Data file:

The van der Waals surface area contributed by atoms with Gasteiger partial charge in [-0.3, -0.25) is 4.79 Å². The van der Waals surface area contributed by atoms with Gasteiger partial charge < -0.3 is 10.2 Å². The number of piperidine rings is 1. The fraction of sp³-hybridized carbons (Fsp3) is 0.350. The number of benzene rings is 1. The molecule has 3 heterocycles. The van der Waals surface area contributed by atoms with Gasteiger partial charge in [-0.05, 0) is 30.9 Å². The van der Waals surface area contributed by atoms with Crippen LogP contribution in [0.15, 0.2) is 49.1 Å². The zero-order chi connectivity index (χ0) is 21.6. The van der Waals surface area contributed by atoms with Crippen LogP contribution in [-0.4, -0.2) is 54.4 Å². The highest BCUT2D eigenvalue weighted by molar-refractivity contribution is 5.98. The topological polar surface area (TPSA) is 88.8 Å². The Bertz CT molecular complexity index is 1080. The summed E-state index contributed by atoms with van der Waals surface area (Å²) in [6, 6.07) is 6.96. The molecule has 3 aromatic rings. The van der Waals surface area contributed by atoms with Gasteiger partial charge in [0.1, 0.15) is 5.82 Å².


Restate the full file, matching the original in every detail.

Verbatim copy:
The van der Waals surface area contributed by atoms with Gasteiger partial charge in [-0.3, -0.25) is 4.79 Å². The van der Waals surface area contributed by atoms with Gasteiger partial charge < -0.3 is 10.2 Å². The number of piperidine rings is 1. The fraction of sp³-hybridized carbons (Fsp3) is 0.350. The number of benzene rings is 1. The molecule has 3 heterocycles. The van der Waals surface area contributed by atoms with Gasteiger partial charge in [-0.05, 0) is 30.9 Å². The van der Waals surface area contributed by atoms with Crippen LogP contribution in [0.15, 0.2) is 49.1 Å². The zero-order chi connectivity index (χ0) is 21.6. The van der Waals surface area contributed by atoms with Crippen LogP contribution in [-0.4, -0.2) is 54.4 Å². The highest BCUT2D eigenvalue weighted by molar-refractivity contribution is 5.98. The topological polar surface area (TPSA) is 88.8 Å². The Bertz CT molecular complexity index is 1080. The summed E-state index contributed by atoms with van der Waals surface area (Å²) in [6, 6.07) is 6.96. The molecule has 3 aromatic rings. The van der Waals surface area contributed by atoms with Gasteiger partial charge in [0.1, 0.15) is 5.82 Å².